It’s essential to be honest when evaluating your behaviours. If you find yourself unable to cope with a situation or feeling angry, snappy with others, or anxious, take a deep breath and refocus. It may be time to re-evaluate your go-to coping skills.
Build healthy relationships
Prioritise relationships. Connecting with empathetic and understanding people can remind you that you’re not alone during difficulties. Focus on finding trustworthy and compassionate individuals who validate your feelings, which will support resilience. The pain of traumatic events can lead some people to isolate themselves, but it’s important to accept help and support from those who care about you. Whether you go on a weekly date night with your spouse or plan a lunch out with a friend, try to prioritise genuinely connecting with people who care about you. Along with one-on-one relationships, some people find that being active in civic groups, faith-based communities, or other local organisations provides social support and can help you reclaim hope. Research groups in your area could offer you support and a sense of purpose or joy when you need it.
1. Help others. Whether you volunteer with a local homeless shelter or support a friend in their own time of need, you can garner a sense of purpose, foster self-worth, connect with other people, and tangibly help others, all of which can empower you to grow in resilience.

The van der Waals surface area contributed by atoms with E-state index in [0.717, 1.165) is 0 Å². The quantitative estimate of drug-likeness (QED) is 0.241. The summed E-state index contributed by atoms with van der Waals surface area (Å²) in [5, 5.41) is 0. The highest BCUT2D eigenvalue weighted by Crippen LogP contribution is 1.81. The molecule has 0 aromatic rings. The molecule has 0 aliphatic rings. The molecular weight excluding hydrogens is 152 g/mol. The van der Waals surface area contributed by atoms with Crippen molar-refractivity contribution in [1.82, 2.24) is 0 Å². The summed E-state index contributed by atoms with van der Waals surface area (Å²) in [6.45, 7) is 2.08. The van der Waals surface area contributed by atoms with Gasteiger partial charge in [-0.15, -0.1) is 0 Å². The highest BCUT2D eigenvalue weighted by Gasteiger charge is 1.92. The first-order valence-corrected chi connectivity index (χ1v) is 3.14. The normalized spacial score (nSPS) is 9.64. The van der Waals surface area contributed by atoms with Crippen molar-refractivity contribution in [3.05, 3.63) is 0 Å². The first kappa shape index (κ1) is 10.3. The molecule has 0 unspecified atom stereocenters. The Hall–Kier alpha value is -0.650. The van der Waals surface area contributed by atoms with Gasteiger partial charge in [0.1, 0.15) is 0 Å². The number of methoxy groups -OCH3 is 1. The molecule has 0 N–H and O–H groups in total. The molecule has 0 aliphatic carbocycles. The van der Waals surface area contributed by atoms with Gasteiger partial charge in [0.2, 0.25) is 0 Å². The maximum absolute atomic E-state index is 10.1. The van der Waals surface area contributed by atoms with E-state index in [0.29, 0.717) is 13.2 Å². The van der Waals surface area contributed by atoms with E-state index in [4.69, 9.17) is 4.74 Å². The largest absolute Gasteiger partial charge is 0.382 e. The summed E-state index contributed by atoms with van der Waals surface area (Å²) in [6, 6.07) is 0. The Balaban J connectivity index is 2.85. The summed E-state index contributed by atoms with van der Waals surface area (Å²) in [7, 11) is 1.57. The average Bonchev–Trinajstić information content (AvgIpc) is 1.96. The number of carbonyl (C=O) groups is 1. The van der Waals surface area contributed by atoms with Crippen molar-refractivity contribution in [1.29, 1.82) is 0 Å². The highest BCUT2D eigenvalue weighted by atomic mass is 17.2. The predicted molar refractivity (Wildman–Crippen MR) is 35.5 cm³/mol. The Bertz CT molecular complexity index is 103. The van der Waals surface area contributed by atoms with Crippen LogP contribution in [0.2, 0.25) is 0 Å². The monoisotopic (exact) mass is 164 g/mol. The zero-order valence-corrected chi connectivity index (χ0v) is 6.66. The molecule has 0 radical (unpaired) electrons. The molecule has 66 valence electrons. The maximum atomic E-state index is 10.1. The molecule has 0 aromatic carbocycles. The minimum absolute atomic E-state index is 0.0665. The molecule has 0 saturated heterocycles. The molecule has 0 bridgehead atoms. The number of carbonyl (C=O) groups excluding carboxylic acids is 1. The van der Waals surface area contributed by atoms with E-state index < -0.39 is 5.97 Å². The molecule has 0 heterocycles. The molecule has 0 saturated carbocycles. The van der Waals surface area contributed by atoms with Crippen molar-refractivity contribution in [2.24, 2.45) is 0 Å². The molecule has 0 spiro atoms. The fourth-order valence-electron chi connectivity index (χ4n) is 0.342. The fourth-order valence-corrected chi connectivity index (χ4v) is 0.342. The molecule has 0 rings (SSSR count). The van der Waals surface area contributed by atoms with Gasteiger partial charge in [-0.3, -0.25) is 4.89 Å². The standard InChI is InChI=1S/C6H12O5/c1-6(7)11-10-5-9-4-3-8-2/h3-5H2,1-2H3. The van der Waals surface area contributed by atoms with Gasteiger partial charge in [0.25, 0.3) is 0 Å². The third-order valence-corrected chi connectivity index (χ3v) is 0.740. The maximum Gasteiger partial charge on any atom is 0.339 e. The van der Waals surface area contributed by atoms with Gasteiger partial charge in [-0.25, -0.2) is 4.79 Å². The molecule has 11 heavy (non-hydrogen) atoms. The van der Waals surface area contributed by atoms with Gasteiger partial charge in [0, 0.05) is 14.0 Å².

2. Be proactive. It’s helpful to acknowledge and accept your emotions during hard times, but it’s also vital to help you foster self-discovery by asking yourself, “What can I do about a problem in my life?” If the problems seem too big to tackle, break them down into manageable pieces. For example, if you got laid off at work, you may not be able to convince your boss it was a mistake to let you go. But you can spend an hour each day developing your top strengths or working on your resume. Taking the initiative will remind you that you can muster motivation and purpose even during stressful periods of your life, increasing the likelihood that you’ll rise during painful times again.
3. Move toward your goals. Develop some realistic goals and do something regularly—even if it seems like a small accomplishment—that enables you to move toward the things you want to accomplish. Instead of focusing on tasks that seem unachievable, ask yourself, “What’s one thing I know I can accomplish today that helps me move in the direction I want to go?” For example, if you’re struggling with the loss of a loved one and you want to move forward, you could join a grief support group in your area.